13 Early Warning Signs of Lupus You Need to Know (and what to do the moment you see them)

According to the Lupus Foundation of America, about 1.5 million Americans have lupus and 9 out of 10 are women.  Both patients and specialists agree that this autoimmune disease is “unpredictable”.

“It’s a disability that you cannot describe because the whole thing about lupus is it’s so unpredictable,” says Mallory Dixon, 29.

Mallory is an attractive, petite brunette who sounds both young and determined at the same time.

In terms of the unpredictability of this disease, Dixon explains that it may affect anyone, regardless of their age, race, or ethnic preference. Moreover, the severity of the symptoms varies from patient to patient and the person often experiences symptoms which could not be explained.

Dixon was initially diagnosed with rheumatoid arthritis, but six years later she was diagnosed with lupus due to the many additional symptoms she experienced. Two years later, she felt so miserable and even unable to breathe that she had to go the hospital and seek medical attention.

“The night before, I was afraid to go to sleep,” Dixon said. “I tried to downplay the pain, but I had the feeling I was dying.”

As a matter of fact, she “technically’ did die arriving at the hospital.  Then, the doctors brought her back to life and she remained attached to bed for 86 days. During this period, she fell into a coma, received chemotherapy, spent time on a ventilator, and was even treated with dialysis. It was later found that these symptoms were caused by the lupus which has spread to her kidneys.

“They do think with early prevention we can keep lupus from spreading to organs like the kidneys or in some cases, a patient’s heart or brain,” Dixon said. This is why she believes her most important mission is to “educate young women about what to look for.”

Lupus and The Effect It Can Have on Your Life

According to Sarah Stothers, a national nurse health educator at the Lupus Foundation of America, “debilitating fatigue” is the first symptom.  She also lists the following symptoms:

  • Abnormal blood clotting
  • Fingers turning white and/or blue when cold
  • Mouth or nose ulcers
  • A butterfly-shaped rash across the cheeks and nose (in earlier times this common rash reminded physicians of a wolf’s bite hence the name “lupus,” Latin for “wolf”)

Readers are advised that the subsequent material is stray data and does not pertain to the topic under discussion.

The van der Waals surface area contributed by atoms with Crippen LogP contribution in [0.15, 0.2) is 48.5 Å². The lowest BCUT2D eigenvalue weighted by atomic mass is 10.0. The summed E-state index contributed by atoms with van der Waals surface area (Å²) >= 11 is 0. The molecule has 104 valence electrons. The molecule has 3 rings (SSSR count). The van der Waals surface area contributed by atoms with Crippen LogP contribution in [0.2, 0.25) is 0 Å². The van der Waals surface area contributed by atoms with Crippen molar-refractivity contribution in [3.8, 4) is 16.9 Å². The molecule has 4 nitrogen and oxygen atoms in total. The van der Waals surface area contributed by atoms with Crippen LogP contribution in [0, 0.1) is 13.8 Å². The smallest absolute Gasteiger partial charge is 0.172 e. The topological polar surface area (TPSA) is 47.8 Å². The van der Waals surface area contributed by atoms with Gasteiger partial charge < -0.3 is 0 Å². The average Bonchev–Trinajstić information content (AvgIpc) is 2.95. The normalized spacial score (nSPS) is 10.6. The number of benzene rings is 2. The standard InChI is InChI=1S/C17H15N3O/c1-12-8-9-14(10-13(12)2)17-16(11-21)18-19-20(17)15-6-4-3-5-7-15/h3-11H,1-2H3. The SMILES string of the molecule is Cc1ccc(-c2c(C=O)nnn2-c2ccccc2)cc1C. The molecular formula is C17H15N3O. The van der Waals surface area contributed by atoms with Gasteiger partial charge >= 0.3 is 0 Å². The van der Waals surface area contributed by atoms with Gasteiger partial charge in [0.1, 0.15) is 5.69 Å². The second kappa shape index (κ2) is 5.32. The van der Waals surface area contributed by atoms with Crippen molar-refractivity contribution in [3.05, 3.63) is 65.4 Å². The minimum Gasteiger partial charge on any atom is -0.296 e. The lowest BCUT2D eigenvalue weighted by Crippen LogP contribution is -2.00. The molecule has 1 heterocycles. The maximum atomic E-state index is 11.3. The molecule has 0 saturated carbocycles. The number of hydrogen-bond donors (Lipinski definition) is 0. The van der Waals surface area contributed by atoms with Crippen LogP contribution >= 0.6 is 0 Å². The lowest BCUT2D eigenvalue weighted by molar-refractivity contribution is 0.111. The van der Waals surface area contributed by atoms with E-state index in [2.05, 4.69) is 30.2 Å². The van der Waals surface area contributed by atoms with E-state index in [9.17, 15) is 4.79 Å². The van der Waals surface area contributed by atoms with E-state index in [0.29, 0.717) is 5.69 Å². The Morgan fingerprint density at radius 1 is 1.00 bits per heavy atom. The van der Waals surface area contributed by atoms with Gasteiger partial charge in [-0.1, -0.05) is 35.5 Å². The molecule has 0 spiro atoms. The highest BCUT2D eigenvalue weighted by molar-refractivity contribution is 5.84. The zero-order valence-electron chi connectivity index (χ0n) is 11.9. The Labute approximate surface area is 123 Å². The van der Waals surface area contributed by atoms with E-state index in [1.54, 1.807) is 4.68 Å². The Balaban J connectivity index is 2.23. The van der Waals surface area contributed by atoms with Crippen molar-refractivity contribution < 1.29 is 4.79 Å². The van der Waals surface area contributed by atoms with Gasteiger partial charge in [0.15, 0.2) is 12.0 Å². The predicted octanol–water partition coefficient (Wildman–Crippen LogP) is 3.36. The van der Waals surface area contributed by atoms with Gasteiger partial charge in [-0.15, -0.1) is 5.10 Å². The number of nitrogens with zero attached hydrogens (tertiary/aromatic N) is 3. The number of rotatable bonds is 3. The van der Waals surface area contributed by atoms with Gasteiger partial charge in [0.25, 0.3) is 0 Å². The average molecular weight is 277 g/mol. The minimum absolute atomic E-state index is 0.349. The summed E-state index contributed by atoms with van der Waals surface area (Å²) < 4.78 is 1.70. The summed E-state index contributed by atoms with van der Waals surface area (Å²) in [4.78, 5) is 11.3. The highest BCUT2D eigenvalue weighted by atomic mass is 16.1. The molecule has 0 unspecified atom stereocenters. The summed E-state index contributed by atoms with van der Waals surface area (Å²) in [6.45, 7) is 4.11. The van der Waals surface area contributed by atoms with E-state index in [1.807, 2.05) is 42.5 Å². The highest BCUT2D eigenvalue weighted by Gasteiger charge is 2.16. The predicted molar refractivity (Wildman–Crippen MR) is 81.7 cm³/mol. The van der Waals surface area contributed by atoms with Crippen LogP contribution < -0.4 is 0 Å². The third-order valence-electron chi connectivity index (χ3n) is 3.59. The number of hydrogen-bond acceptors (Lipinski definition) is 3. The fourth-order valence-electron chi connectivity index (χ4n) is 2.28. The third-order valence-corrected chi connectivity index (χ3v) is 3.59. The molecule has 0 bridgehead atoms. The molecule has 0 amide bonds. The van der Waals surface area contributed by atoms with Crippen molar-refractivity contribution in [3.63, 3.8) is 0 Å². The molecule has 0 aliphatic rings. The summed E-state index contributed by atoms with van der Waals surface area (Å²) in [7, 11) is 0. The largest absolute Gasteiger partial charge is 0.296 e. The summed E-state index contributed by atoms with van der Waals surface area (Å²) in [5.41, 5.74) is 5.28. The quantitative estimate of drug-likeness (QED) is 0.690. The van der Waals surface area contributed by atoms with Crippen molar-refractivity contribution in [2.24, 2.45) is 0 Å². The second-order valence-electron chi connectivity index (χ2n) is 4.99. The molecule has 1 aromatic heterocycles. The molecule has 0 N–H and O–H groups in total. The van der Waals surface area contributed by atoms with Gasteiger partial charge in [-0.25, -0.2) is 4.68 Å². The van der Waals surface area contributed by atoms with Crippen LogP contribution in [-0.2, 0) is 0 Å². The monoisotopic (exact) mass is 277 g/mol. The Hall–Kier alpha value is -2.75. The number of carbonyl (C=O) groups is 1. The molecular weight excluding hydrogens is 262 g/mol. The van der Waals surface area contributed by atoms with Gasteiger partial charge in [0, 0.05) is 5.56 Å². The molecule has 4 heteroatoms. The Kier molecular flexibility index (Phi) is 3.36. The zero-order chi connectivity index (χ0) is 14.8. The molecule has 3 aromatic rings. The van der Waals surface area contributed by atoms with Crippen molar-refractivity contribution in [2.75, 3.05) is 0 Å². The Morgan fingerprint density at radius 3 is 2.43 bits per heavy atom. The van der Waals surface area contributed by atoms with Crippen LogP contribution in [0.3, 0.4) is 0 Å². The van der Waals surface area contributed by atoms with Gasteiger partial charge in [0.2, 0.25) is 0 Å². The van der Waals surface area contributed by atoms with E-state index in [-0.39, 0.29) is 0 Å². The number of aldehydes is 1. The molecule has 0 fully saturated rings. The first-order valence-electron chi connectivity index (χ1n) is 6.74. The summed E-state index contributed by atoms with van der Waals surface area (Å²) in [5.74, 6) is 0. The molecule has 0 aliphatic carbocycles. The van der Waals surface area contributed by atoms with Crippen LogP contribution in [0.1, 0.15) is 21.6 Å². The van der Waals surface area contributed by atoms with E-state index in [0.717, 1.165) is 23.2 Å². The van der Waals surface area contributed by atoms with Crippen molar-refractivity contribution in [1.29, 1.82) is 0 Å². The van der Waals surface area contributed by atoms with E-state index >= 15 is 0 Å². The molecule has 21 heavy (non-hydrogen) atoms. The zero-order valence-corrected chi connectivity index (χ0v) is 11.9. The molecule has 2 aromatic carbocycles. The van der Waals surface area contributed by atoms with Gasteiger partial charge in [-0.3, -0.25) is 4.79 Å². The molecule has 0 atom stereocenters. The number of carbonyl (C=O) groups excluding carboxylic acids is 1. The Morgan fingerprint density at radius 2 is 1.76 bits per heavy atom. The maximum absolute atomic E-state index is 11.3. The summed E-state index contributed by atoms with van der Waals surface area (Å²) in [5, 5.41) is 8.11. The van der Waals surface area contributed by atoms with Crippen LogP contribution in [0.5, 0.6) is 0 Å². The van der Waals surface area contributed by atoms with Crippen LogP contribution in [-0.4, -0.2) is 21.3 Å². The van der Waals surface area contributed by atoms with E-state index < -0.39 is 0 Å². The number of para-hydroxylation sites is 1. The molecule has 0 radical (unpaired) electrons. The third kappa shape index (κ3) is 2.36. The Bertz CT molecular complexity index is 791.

• Extreme tiredness
  • Headaches
  • Painful or swollen joints
  • Fever
  • Anemia
  • Swelling in the feet, legs, hands, and/or around eyes
  • Pain in chest when breathing deeply
  • Sun- or light-sensitivity
  • Hair loss

“Some people look completely normal yet they feel awful,” said Stothers, who added “doing the smallest task is impossible.” The disease is often isolating, “because you look so normal on the outside, and that’s probably the biggest thing: ‘But you look completely fine!’”

The lupus symptoms often mimic those of lung, bone, heart, or muscle disease as well as rheumatoid arthritis, Lyme disease, diabetes, blood disorders, fibromyalgia, and blood disorders. This is the reason why lupus is associated with hormonal and autoimmune disorders.

“Lupus does not run in my family,” Dixon said. “The only thing that does run in my family is psoriasis, which is another autoimmune disorder.”

And this is Key:  Due to the fact that many lupus patients are diagnosed with a second or third autoimmune disease, anyone who is diagnosed or has a family history of any of these diseases should be on watch. By doing so, a dramatic flare-up could be avoided!

The most common autoimmune diseases are type 1 diabetes, inflammatory bowel diseases, Hashimoto`s disease, Addison`s disease, vitiligo, reactive arthritis, rheumatoid arthritis, celiac disease, psoriasis, Graves’ disease, Sjögren’s syndrome, and scleroderma.

Cause and Treatment

“We know there’s a genetic component to lupus,” said Stothers. However, carrying the gene doesn’t necessarily mean that one will develop lupus. Environment and hormones have a critical role too, especially estrogen, due to the higher prevalence among women.

“It is predominately diagnosed between the ages of 15 and 44,” said Stothers, who added “and that’s the time when women are most fertile.” In fact, many women are first diagnosed while pregnant or after giving birth, when their hormones are in flux, she explains.  Still, even this is not entirely definite as Stothers has seen patients diagnosed in their 70s and 80s.

Support

Even though most lupus patients live productive and happy lives, they must observe their symptoms very often to stay healthy.  Self-awareness is difficult to maintain in a busy world, meaning that one must make certain lifestyle changes. For instance, Dixon gave up her career and works from how now, advocating for the Lupus Foundation at the same time.

“That’s the hard thing with lupus, the unknown of when you’re going to have a really bad flare-up,” said Dixon, adding that patients have mild, moderate, or severe flare-ups at any time. “Everyone has to figure out her own triggers,” she explained.

Stothers find her patents to be very courageous and brave, saying that she is privileged to know them. Although people like Stothers and other health care professionals offer emotional support, the one received from the family and friends is as needed as the professional help.

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